Counseling helps lessen the anxieties of Alzheimer’s disease

Dr. Andrea Synowiec, looks at a section of the brain while at Outpatient Care Center in Peters Township April 22. Jim McNutt/Observer-Reporter
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When patients are diagnosed with Alzheimer’s disease and forced to grapple with the fact that a lifetime of memories are going to steadily evaporate, counselors sometimes suggest that patients write down their recollections and recount their lives.

On the one hand, it’s a resource they can leave behind for their children and grandchildren. But it’s also a way to validate themselves when they are at their most vulnerable and distraught.

“It gives them an idea of how much they’ve accomplished in life,” said Thomas Baumgartner Jr., a psychiatric social worker with the University of Pittsburgh’s Alzheimer Disease Research Center. “Remembering that shows that he or she had some worth.”

Being diagnosed with Alzheimer’s disease, unlike most other afflictions, carries a horrible, unmistakable ring of finality. People can sometimes rebound from strokes, manage heart disease or conquer cancer. Not so with Alzheimer’s. Until a cure is found – and there’s no indication that one will be materializing anytime soon – patients discovering they have become one of the roughly 5 million Americans who have the disease must confront the fact that it is a slow-motion death sentence.

Their memories will fade, their cognitive skills will wither and, eventually, they will die.

“A lot of patients, a lot of families, they’ve already had the suspicion for some time,” according to Andrea Synowiec, a neurologist with the Allegheny Neurological Association who practices in Peters Township. “It’s shocking and it’s a loss. There are phases you go through in coming to terms with a difficult thing.”

Grappling with that reality often requires intervention by a counselor who works with the patient and their families. After an individual is diagnosed with Alzheimer’s, they are typically run through an assessment by a psychologist, social worker or other professional to determine the state of their mental and physical health, age, education, family background and other variables. These will help determine how treatment should be approached. For instance, dealing with an 85-year-old, freshly diagnosed Alzheimer’s patient is an entirely different game than a 55-year-old with an early-onset form of the disease. The former might be able to accept that they had a good run, while the latter might have anticipated at least another couple of decades of good health and vitality.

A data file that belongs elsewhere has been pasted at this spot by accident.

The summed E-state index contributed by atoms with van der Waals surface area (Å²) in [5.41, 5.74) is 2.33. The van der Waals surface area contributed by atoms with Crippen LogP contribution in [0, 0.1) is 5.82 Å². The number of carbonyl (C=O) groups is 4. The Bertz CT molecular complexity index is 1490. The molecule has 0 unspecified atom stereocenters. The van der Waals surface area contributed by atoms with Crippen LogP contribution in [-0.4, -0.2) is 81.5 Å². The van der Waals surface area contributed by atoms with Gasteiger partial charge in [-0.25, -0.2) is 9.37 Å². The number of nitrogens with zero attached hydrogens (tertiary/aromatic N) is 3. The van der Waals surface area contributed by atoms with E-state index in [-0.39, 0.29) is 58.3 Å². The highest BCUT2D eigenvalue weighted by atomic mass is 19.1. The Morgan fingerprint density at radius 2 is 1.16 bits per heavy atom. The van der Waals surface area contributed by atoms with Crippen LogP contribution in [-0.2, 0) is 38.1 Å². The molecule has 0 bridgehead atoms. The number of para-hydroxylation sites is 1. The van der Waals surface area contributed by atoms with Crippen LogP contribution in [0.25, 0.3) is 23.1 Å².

Once the assessment is completed, the type, frequency and setting for counseling is usually set.

“It can be anything,” said Ann McAllister, a psychiatrist at Washington Hospital. “It can be tailored to what the patient needs.”

And how long should counseling last?

“As long as it’s needed,” she said. “We talk about day-to-day things. When you get to know a family very well, there can be a lot of healing.”

Baumgartner pointed out that the type of therapy hinges on the level of impairment. “Really, letting that person vent is important,” he said. Feelings of guilt, depression and diminished self-worth can accompany an Alzheimer’s diagnosis, along with a lot of “what-ifs.” Because its roots are still so mysterious, some patients are left to wonder if they could have done anything to prevent it. McAllister said one of her aunts, after being told she had Alzheimer’s disease, raged about the aluminum pots she had used for cooking. Others wonder about decades-old head injuries.

One-on-one counseling can also be mixed with family and group sessions, as well as long-term treatment at residential centers. Patients and their families are also encouraged to seek out online support groups, where they can acquire information and gain moral support.

Issues like increasing confusion and changes in personality can be dealt with in counseling sessions. Medication can help ease some of the agitation, delusions and hallucinations that come as Alzheimer’s tightens its grasp, but therapy can also help patients develop a better understanding of these unnerving episodes.

“You can talk to a patient about how fearful that state was,” McAllister said. “You can reinforce to a patient that what they’ve experienced wasn’t real.”

In counseling, family members can also be forthcoming with their concerns – the safety of a loved one, whether a patient is vulnerable to scam artists, or a general feeling, as Baumgartner put it, that “this is not what I signed up for.”

Some patients also try to meet the disease toe-to-toe by reading as much as they can about the disease and trying to comprehend it before it fully nibbles away at their ability to do so.

“There continues to be a thirst for knowledge about things,” McAllister said. “Even in the end.”